If you manage to surprise a stingray and get stung, you are likely to have a very painful reaction. There is little known about the toxin in a stingray sting, other than it is protein based and can be dangerous.
Symptoms of Stingray Stings
- extreme pain (can last as long as two days)
- swelling around the wound
- redness or blue coloring around the wound
- muscle cramps or weakness
- irregular pulse
- low blood pressure
Time Required: N/A
Stay Safe. Don't panic. Stingrays sting to scare us away. The sting is painful, but not very harmful. Victims should make their way back to the safety of shore by shuffling their feet (so they won't be stung again).
Call 911. The victim of a stingray sting will need medical attention. Stingray stings are very painful and victims will at a minimum need medication for pain control. Follow universal precautions and wear personal protective equipment if you have it.
Control any bleeding and follow basic first aid steps while waiting for the ambulance.
- Clean the wound with soap and fresh, clean water.
- Remove small parts or barbs of the stinger with tweezers or pliers. Only remove stingers if emergency medical care will be significantly delayed. A long stinger would be considered an impaled object. DO NOT REMOVE STINGERS FROM THE CHEST OR ABDOMEN!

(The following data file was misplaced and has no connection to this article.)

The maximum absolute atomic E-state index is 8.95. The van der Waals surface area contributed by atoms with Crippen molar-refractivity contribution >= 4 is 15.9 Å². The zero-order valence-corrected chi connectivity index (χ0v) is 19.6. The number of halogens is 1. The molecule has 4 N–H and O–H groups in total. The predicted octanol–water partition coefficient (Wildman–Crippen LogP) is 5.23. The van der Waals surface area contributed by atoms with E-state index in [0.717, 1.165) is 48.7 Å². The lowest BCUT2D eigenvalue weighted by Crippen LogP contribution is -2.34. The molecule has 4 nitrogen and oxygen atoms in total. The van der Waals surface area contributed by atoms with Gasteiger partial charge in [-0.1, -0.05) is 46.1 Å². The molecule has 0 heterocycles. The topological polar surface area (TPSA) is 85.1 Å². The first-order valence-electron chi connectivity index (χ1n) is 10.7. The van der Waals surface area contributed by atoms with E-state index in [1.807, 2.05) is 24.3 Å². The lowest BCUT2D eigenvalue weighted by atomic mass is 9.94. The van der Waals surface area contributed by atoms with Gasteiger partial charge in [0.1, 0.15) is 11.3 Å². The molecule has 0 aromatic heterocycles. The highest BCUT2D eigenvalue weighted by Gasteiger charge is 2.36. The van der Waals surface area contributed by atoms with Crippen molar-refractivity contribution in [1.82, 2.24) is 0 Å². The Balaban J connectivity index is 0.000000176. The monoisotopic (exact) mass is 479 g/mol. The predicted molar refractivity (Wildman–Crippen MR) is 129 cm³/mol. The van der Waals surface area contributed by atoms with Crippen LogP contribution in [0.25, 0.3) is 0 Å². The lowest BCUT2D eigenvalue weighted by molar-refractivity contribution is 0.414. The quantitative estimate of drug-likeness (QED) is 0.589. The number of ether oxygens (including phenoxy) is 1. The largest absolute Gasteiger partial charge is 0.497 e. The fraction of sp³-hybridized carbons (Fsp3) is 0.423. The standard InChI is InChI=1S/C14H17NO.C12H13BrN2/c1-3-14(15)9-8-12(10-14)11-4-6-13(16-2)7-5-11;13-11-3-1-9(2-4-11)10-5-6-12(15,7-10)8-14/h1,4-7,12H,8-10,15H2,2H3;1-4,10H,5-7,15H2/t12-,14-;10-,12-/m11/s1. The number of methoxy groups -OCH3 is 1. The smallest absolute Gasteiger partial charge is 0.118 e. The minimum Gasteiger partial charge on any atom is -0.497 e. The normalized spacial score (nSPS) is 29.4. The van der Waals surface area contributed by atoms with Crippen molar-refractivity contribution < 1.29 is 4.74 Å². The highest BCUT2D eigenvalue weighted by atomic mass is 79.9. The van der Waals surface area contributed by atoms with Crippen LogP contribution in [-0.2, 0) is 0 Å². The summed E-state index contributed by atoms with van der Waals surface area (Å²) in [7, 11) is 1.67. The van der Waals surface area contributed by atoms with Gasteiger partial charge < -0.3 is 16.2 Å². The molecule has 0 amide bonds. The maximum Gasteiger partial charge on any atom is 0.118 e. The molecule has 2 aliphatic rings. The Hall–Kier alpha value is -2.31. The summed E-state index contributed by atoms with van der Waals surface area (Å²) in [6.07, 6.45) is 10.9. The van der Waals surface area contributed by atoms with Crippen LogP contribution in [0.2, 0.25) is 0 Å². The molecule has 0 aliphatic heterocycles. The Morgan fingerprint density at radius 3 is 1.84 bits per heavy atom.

Removing stingers can lead to severe bleeding. Remember to control bleeding from any tissue damage.
- If medical care will be significantly delayed, some of the toxin may be neutralyzed by immersing the cleaned wound in fresh, hot water (110 - 113 degrees Farenheit) or by placing towels soaked in hot water on the wound. Be careful not to make the water too hot and scald (burn) the victim.
- There are approximately 1,500 stingray stings in the United States every year. Spread out over all the beach visits in a typical year, stingray stings are pretty rare. The conventional wisdom says to shuffle your feet to let the stingrays know you're coming. Of course, you're probably more likely to stub your toe on a rock than to step on a stingray.